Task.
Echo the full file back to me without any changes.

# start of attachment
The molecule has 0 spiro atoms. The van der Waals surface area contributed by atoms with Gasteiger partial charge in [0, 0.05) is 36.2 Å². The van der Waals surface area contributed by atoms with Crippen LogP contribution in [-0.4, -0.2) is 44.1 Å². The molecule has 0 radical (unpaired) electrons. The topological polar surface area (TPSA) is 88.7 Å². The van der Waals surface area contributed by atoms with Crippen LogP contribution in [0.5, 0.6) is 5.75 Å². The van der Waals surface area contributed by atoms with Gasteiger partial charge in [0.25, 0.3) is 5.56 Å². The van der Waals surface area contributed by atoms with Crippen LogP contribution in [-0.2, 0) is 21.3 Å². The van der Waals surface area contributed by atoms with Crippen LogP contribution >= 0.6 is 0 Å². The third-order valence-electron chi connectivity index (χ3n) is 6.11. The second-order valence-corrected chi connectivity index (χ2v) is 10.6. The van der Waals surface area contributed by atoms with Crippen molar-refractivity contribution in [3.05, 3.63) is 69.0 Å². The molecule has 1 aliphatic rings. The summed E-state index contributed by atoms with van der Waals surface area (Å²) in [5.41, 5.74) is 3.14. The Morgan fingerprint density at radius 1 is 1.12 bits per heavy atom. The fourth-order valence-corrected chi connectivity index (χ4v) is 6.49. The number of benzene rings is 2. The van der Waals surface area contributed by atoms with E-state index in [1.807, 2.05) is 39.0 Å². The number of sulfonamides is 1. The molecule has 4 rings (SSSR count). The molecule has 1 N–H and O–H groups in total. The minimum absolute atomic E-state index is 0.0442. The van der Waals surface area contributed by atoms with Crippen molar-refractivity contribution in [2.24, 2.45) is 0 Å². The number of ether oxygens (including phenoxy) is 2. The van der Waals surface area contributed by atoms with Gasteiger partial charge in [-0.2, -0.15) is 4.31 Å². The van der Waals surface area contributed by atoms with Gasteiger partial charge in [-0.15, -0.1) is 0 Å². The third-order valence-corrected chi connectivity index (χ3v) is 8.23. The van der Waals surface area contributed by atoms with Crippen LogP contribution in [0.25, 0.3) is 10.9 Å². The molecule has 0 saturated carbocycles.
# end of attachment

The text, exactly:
The molecule has 0 spiro atoms. The van der Waals surface area contributed by atoms with Gasteiger partial charge in [0, 0.05) is 36.2 Å². The van der Waals surface area contributed by atoms with Crippen LogP contribution in [-0.4, -0.2) is 44.1 Å². The molecule has 0 radical (unpaired) electrons. The topological polar surface area (TPSA) is 88.7 Å². The van der Waals surface area contributed by atoms with Crippen LogP contribution in [0.5, 0.6) is 5.75 Å². The van der Waals surface area contributed by atoms with Gasteiger partial charge in [0.25, 0.3) is 5.56 Å². The van der Waals surface area contributed by atoms with Crippen LogP contribution in [-0.2, 0) is 21.3 Å². The van der Waals surface area contributed by atoms with Crippen LogP contribution >= 0.6 is 0 Å². The third-order valence-electron chi connectivity index (χ3n) is 6.11. The second-order valence-corrected chi connectivity index (χ2v) is 10.6. The van der Waals surface area contributed by atoms with Crippen molar-refractivity contribution in [3.05, 3.63) is 69.0 Å². The molecule has 1 aliphatic rings. The summed E-state index contributed by atoms with van der Waals surface area (Å²) in [5.41, 5.74) is 3.14. The Morgan fingerprint density at radius 1 is 1.12 bits per heavy atom. The fourth-order valence-corrected chi connectivity index (χ4v) is 6.49. The number of benzene rings is 2. The van der Waals surface area contributed by atoms with E-state index in [1.807, 2.05) is 39.0 Å². The number of sulfonamides is 1. The molecule has 4 rings (SSSR count). The molecule has 1 N–H and O–H groups in total. The minimum absolute atomic E-state index is 0.0442. The van der Waals surface area contributed by atoms with Crippen molar-refractivity contribution in [2.24, 2.45) is 0 Å². The number of ether oxygens (including phenoxy) is 2. The van der Waals surface area contributed by atoms with Gasteiger partial charge in [-0.2, -0.15) is 4.31 Å². The van der Waals surface area contributed by atoms with Gasteiger partial charge in [-0.15, -0.1) is 0 Å². The third-order valence-corrected chi connectivity index (χ3v) is 8.23. The van der Waals surface area contributed by atoms with Crippen LogP contribution in [0.25, 0.3) is 10.9 Å². The molecule has 0 saturated carbocycles.